Lord, I love that headline.

Puppy therapy. My law school has puppy therapy. Let me slow it down for you. Puppy. Therapy. Let that sink in.

A professional legal educational institution is spending money to bring in puppies for grown adults — future litigators, future trial lawyers, people who are someday going to try rape and murder cases — so they can rub Fido and Spike’s furry little tummies and giggle while they piddle on the rug.

Just to be clear, the puppies are the ones who are piddling on the rug.

Mr. Grass is very funny. To be clear, he's not talking about just any schizophrenic hobo; he's a fan of Wesley Willis, who "wrote songs about trans-fat filled junk food and who tagged the end of every song with a corporate catchphrase." Still, he's more coherent than Grass's college example, Elizabeth Carlin Metz, chair of the Knox College theater department.

■ An interesting story at the Washington Times: FBI investigating Confucius Institutes.

The FBI is investigating scores of Chinese government-funded Confucius Institutes around the country over concerns the institutes are part of covert spying and influence operations.

The centers, mainly located on American college campuses, ostensibly were set up to teach Chinese language and culture. But they have become centers for spreading pro-China propaganda and influence activities, including organizing Chinese communist student groups that challenge human rights activists and others.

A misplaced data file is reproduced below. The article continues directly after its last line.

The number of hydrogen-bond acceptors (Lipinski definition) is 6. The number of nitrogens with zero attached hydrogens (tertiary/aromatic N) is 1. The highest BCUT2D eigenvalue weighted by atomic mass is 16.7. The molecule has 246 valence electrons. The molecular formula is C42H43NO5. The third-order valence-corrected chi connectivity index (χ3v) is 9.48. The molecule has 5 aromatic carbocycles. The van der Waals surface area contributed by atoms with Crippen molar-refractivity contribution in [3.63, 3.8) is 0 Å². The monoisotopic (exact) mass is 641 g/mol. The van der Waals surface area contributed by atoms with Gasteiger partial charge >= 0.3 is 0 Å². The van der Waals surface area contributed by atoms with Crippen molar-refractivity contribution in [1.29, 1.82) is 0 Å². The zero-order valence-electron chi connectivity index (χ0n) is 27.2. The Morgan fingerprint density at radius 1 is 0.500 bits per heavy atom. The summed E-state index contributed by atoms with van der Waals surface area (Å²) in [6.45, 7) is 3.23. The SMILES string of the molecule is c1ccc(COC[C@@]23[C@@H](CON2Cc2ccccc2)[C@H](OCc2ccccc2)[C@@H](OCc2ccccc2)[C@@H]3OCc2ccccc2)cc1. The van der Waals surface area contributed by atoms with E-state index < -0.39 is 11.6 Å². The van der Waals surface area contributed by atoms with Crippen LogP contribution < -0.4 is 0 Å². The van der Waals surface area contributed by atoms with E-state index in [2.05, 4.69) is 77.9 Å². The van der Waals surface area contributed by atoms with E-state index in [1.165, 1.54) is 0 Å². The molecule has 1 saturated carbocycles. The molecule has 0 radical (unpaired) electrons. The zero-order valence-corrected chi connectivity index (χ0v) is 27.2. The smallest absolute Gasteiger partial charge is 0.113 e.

There is a Confucius Institute at the University Near Here. Pun Salad wrote on this issue back in 2014, and noted that it was one of those rare issues on which both National Review and (gasp) the Nation were in agreement: Confucius Institutes should not be welcome on college campuses.

And now the FBI is after them. Well, better late than never. I foresee a perp walk out of Hamilton Smith Hall. I hope someone's there to tape it.

■ A bit of levity at the Olympics (see pic du jour up there), but not everyone was amused. North Korean Cheerleaders Were Not Impressed by Kim Jong Un Impersonator.

The impersonator, identifying himself as "Howard," approached the 230-member cheerleading squad while waving a unified Korea flag. The initial response was icy, with several of the cheerleaders openly scowling and others sitting uncomfortably in silence.

Howard, who is of Chinese and Australian descent, told Yahoo Sports that he is a musician and his intent was to enjoy the match, "meet the cheerleaders," and "create some good political satire."

Howard only had a few moments in front of the crowd before two men, who are suspected to be employed by the North Korean regime, attempted to remove him from the scene.

There are also pics out there of Howard hamming it up with a Donald Trump impersonator.

■ The Babylon Bee provides us impatient folk with The TL;DR Edition Of All 66 Books Of The Bible.

The Bible is really long.

Luckily for you, we at The Babylon Bee have studied our official company Scofield Reference Bible for the past 80 years in order to distill each of the 66 books down to a bite-sized snippet even you can understand. We reduced every book to a single, memorable line, so you don’t have to read a word of it for yourself. Nice!

Obviously, we'll look at Proverbs:


Yeah, that's about right.

■ Confession: I am sort of a T. S. Eliot fanboy, so I was amused by this Tweet

If you know the reference, some obvious Smart Remarks will have occurred to you. Trust me, they've already appeared in the comments.

OK, just one: